Pentecost 22-Nov. 13, 2011. The Rev'd Christopher L. Epperson
One of the most culturally pervasive phobias is taphophobia, the fear of being buried alive. It has been the subject of ancient lore and modern fiction and movies. The Victorians were so afraid of being buried alive, they created all sorts devices to address the fear. One was a casket with a bell on the outside, connected to a line running inside, so the bell could be rung. Embalming was marketed as a means of insuring that an individual was really dead. Even the stethoscope was marketed as a means of telling the living from the dead. Granted, the implications of being buried alive are grizzly, there is simply something wrong with putting something, or someone, in the wrong place.
We bury the dead. We bury objects to hide them. We bury things to dispose of them.
The servant that hides his capital, given him to invest via his boss, makes that curious choice to bury what he has been entrusted to grow. That servant robbed the capital of its potential. That servant chose to hide. If increase is life, that servant chose death through burial.
Presumably, all the servants knew the boss. They knew that he expected good return on investment. They knew that he was ambitious and hungry for produce, even where he did not cultivate. By working through these servants and leaving them for a long period of time, the boss invited them to emulate him in some respect. The boss entrusted the servants to work on his behalf, function with his vision in mind and accomplish what he would, were he present.
Two knew, understood and responded, and one knew, yet did not.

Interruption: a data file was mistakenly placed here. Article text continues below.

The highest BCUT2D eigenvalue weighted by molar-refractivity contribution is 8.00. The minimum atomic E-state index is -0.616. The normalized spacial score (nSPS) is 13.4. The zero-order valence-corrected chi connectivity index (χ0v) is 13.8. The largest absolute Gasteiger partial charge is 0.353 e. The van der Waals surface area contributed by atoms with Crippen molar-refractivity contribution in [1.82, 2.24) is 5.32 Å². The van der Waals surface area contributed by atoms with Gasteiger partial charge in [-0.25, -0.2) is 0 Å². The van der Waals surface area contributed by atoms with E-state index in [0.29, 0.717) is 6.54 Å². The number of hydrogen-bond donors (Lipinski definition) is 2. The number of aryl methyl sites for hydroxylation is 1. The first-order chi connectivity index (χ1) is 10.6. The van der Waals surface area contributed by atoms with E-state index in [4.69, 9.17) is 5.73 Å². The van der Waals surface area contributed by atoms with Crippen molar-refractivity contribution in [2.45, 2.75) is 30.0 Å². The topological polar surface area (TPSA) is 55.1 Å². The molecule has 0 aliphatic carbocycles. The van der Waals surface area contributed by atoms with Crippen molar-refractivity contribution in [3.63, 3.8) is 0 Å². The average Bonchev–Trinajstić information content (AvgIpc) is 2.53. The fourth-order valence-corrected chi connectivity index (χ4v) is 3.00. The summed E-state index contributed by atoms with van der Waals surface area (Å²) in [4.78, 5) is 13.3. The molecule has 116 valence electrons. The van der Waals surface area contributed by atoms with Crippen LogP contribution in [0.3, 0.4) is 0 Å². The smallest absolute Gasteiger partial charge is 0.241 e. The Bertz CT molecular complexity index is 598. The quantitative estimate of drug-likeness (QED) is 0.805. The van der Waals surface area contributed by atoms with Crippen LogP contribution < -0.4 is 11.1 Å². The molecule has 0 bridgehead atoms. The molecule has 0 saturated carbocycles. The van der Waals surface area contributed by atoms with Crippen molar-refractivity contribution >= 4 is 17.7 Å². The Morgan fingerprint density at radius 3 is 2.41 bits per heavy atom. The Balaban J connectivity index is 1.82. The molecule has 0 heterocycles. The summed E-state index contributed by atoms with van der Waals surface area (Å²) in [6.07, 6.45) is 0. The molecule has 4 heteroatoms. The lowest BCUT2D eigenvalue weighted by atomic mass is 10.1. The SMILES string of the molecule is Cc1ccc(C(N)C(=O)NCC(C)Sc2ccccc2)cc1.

Now, these parables of Jesus can only be pushed so far. They are in no way intended to be entire, self-contained systematic theologies. The parables usually have a somewhat narrow, nuanced focus.
Jesus tells this parable to his disciples to prepare them for the days ahead, when following will be arduous and frightening. How are they to function faithfully as they await the coming kingdom of God?
What does faithfulness look like as they manage Jesus' capital investment?
It is about embodying the abundant, ambitious, all-consuming ministry of Jesus that knows no bounds or limits. Matthew's Gospel characterizes Jesus ministry as the formation of a community, The Church. The Church is the school for the sinner, the house of reconciliation and vessel containing the food and drink of new life. That Church goes out into the four corners of the world making disciples, baptizing, obeying Jesus' commandments, and knowing him to be present even to the end of the age.
Listening, healing, tending, caring, feeding, loving-one another and the world.Anything less is is hiding what we have been given. Anything less is death. Anything less is disposing of our opportunity to respond to God in the abundant, ambitious, risky way God has called and assembled us. Anything less is being buried alive.